From time to time, the OTW will be hosting guest posts on our OTW News accounts. These guests will be providing an outside perspective on the OTW or aspects of fandom where our projects may have a presence. The posts express each author’s personal views and do not necessarily reflect the views of the OTW or constitute OTW policy. We welcome suggestions from fans for future guest posts, which can be left as a comment here or by contacting us directly.
Angie Fiedler Sutton is a writer, podcaster, and proud fangirl geek. She currently lives in the Los Angeles area with her wife and cat, and freelances when she can, covering theatre and geeky pop culture. Today, Angie talks about her podcast G33K Out.
How did you first find out about fandom and fanworks?
Well, I became a member of my first fan club around the age of 14, when I joined the St. Louis CIA (Celestial Intervention Agency), a Doctor Who fan club during the dark days before the reboot. However, it wasn’t until the early 2000s thanks to a Slate article that I found fan fiction — and specifically slash fiction.
What did you find to be the biggest challenge in starting a podcast?
The biggest challenge in starting the podcast is just figuring out if I have the time / energy to devote to it. My first 17 episodes were produced just when I had the time and ready access to material (mostly press interviews). But I knew I wouldn’t get any traction for listeners if I didn’t commit to it as a project.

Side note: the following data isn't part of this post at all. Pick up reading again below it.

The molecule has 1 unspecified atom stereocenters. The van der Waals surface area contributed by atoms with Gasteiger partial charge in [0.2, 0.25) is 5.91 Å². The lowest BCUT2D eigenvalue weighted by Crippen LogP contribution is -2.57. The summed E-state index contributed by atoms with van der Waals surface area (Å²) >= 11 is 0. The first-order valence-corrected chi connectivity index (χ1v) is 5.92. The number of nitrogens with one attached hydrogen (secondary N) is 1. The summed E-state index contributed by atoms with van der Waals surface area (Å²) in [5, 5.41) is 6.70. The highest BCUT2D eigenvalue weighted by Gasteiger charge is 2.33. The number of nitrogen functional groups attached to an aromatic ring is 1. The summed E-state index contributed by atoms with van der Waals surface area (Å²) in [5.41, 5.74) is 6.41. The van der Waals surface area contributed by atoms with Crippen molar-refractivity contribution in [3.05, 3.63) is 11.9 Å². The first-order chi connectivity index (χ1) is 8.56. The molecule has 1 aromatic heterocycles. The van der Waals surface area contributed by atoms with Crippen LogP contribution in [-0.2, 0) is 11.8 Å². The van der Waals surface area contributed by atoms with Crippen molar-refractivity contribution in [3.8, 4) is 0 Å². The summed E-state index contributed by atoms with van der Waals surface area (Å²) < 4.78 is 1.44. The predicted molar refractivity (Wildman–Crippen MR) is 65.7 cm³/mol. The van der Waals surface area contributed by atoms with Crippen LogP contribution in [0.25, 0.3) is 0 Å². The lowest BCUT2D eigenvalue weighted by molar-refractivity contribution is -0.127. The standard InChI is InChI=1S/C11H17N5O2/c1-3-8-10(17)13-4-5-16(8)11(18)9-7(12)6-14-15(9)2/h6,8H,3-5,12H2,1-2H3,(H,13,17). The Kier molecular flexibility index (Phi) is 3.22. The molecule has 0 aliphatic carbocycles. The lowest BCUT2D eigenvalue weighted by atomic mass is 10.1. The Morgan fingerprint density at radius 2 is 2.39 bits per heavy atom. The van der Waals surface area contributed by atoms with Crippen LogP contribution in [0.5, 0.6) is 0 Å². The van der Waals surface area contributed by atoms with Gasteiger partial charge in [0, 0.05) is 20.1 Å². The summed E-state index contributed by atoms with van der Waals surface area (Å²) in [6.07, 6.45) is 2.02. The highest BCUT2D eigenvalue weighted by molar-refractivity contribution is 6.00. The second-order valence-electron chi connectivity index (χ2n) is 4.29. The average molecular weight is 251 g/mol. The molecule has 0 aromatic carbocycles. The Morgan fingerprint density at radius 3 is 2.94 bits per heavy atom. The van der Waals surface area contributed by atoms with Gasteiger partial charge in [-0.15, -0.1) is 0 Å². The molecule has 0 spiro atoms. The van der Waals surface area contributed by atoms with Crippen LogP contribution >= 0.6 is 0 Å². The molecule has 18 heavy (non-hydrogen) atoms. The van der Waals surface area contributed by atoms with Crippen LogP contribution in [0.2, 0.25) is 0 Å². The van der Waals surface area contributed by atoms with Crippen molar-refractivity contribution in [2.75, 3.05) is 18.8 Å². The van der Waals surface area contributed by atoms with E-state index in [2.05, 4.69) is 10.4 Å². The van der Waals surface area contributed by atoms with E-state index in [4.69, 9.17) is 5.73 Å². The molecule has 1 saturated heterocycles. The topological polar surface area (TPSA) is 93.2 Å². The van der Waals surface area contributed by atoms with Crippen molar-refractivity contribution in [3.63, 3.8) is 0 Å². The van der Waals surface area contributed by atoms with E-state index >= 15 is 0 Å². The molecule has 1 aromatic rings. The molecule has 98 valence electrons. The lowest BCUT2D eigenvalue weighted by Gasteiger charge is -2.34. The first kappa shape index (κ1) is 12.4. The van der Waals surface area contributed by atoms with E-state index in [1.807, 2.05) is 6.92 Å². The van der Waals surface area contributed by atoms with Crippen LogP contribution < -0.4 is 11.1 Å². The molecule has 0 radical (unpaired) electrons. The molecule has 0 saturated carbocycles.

What do you look back on in your early episodes and wish you could change? What things do you feel particularly pleased with?
My episodes 3 – 8 are all individual short pieces, produced as though I was producing a radio segment, and probably should’ve been done as one episode. I also feel like I could’ve had a better handle on the interviews. However, I am particularly pleased I got the red carpets I did. I think the one early podcast that I’m particularly pleased with is Mike Nelson of RiffTrax / Mystery Science Theatre 3000 fame.
How did you hear about the OTW and what do you see its role as?
I heard about the OTW through the Archive of Our Own, which I came across in early 2013. I remember it well: at the time, I was massively into reading the various pages of the wiki TV Tropes. I was on the one for Sherlock, and noticed that it had fan fic recommendations. Having read (and written) fan fic in the early 2000s, I had gently looked into FanFiction.net and LiveJournal, but it wasn’t easy finding stuff for me there. But AO3 was like discovering a gold mine. I got myself an account to be able to bookmark, and the rest, as they say, is history.
What fandom things have inspired you the most?
The Sherlock fandom continues to astound me. While I wasn’t a huge fan of Series 4, the fandom — for the most part — has done a great job of taking what we were given and making it our own. The fan art especially — shout out to AnotherWellKeptSecret for how she draws the two of them to where they both do and don’t resemble the actors. But this was the first fandom that made me fall in love with AUs, and the idea that you can take the basics of the characters and really run with it.
Catch up on earlier guest posts